EECS announces new curriculum
The department of Electrical Engineering and Computer Science has announced a new curriculum that has been approved for EECS majors in the class of 2020.
Institute launches $5 billion comprehensive campaign
Called the MIT Campaign for a Better World, the initiative has already garnered $2.6 billion from more than 77,000 donors.
New House faces possible destruction
New House will need to be “thoroughly repaired or demolished,” DormCon President Kate Farris ’17 said in an email.
Affiliated links FSILGs and LGBT groups at MIT
Affiliated seeks to fill the void at the intersection of FSILGs and the LGBT groups at MIT with the objectives of advocacy and community building.
MIT wins Putnam Competition for third year in a row
The winning team consisted of Mark Sellke ’17, Bobby Shen ’17, and David Yang ’17, who were chosen ahead of time to represent MIT. The teams from Carnegie Mellon, Princeton, Stanford, and Harvard all trailed MIT, ranking second, third, fourth, and fifth, respectively.
Thirty-five percent of freshman class declares Course 6
Overall, 70.2 percent of the Class of 2019 enrolled in the School of Engineering, 19.9 percent in the School of Science, 2.2 percent in the Sloan School of Management, 1 percent in the School of Humanities, Arts, and Social Sciences, 0.6 percent in the School of Architecture and Planning. A final 6.1 percent have yet to declare.
Team of grad students lobby congress for science funding
The group spoke with congresspeople and staff members from the offices of 32 Republicans and 29 Democrats. Topics of discussion ranged from the impact of science and technology on the national economy to specific, local issues.
Admins respond to students’ drug policy criticisms
There is no “vast difference” between the way that drugs and alcohol are treated under MIT’s Good Samaritan Policy, Kevin Kraft, the Director of Student Citizenship, said.
MIT to offer Korean language classes in the fall
Two new Korean culture classes being offered are Intro to East Asian Culture: Zen to K-Pop, and Digital Media in Japan and Korea.
No loopholes in protecting civil rights
Earlier this month, the Massachusetts Senate overwhelmingly passed a bill that would represent a crucial step forward for transgender rights in the state.
Addressing recommendations for inclusivity
Since December, we have had the exciting opportunity to work together in a historic collaboration of students and senior administration to consider the recommendations for a healthier and more inclusive MIT community.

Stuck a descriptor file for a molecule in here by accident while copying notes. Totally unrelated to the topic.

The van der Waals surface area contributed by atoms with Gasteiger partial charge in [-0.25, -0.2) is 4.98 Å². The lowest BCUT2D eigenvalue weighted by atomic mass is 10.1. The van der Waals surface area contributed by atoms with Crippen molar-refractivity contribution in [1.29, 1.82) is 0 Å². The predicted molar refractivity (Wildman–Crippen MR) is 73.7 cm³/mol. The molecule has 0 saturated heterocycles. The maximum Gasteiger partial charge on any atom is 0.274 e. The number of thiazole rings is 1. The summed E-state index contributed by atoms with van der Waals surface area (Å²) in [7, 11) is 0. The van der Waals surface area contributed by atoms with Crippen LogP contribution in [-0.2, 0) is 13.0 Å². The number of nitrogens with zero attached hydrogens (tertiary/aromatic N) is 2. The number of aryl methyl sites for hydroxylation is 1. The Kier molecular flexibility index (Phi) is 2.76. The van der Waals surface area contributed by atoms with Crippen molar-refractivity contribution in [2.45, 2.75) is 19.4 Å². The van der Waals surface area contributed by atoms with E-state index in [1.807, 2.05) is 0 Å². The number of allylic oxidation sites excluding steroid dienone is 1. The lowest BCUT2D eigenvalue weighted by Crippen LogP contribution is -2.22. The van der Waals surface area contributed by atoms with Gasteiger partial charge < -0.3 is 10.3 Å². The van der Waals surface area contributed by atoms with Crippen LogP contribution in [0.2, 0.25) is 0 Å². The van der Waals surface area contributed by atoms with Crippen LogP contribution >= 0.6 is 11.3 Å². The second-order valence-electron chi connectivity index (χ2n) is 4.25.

The UK is stronger in Europe
The U.K. is the third largest member of the EU and one of its most important voices. Yet many advocates for “Brexit,” Britain’s exit from the EU, are trying to convince the citizenry that leaving is necessary.
A reflection from within the LGBTQ community
I am proud of my capacity for love. I never would have thought that a community of straight people who could not empathize with my experience could serve as my rock.
A potpourri of performances in Boston Ballet’s Mirrors
The pas de deux has an impressively broad range of moves. The spins and lifts are mostly unique, and the variety easily keeps you on the edge of your seat.
Darkness lurks in Hemingway’s island paradise
The film’s ambition in trying to tell several stories at once can’t be faulted, but we are left wanting a little more of each.
Misa Kuranaga takes flight in spring premiere of Swan Lake
Kuranaga is wonderful at capturing the frail, tormented, hauntingly beautiful White Swan in the second act, yet is able to quickly switch to the energetic, coquettish Black Swan for Act III.
Softball to head to College World Series
Softball is headed to its first College World Series appearance (NCAA Final 8 to be held in Salem, VA) after defeating WPI 2-0 in a best-of-three series in the NCAA Super Regional championship.
Cycling clinches conference championship
The MIT cycling club capped off its road regular season by clinching the Eastern Collegiate Cycling Conference Championships (Easterns) held on the weekend of April 23-24 at Warwick and Turners Falls, MA.
Alexandra Marshall '16 talks pitching, statistics and teamwork
Marshall holds the school record for most strikeouts in program history. She talks about scouting opponents, reliance on data, battling Type I diabetes, and reveals her favorite pitcher and the baseball team she roots for in this interview with The Tech.
Reflections of a BSU Co-Chair
Every BSU Co-Chair had at least one major innovation during their tenure, and I had no idea what mine would be. Then came the wave of events across college campuses such as the University of Missouri, Yale University, and Ithaca College.
I felt alone and ostracized. Not only did my social group fall apart, but my family fell apart, too. For the first time, I started feeling suicidal.
I was fine until I was a teenager. That was when I first started feeling like I wasn’t good enough, wasn’t measuring up. I went to college and moved to Denver. I struggled with feeling unstable.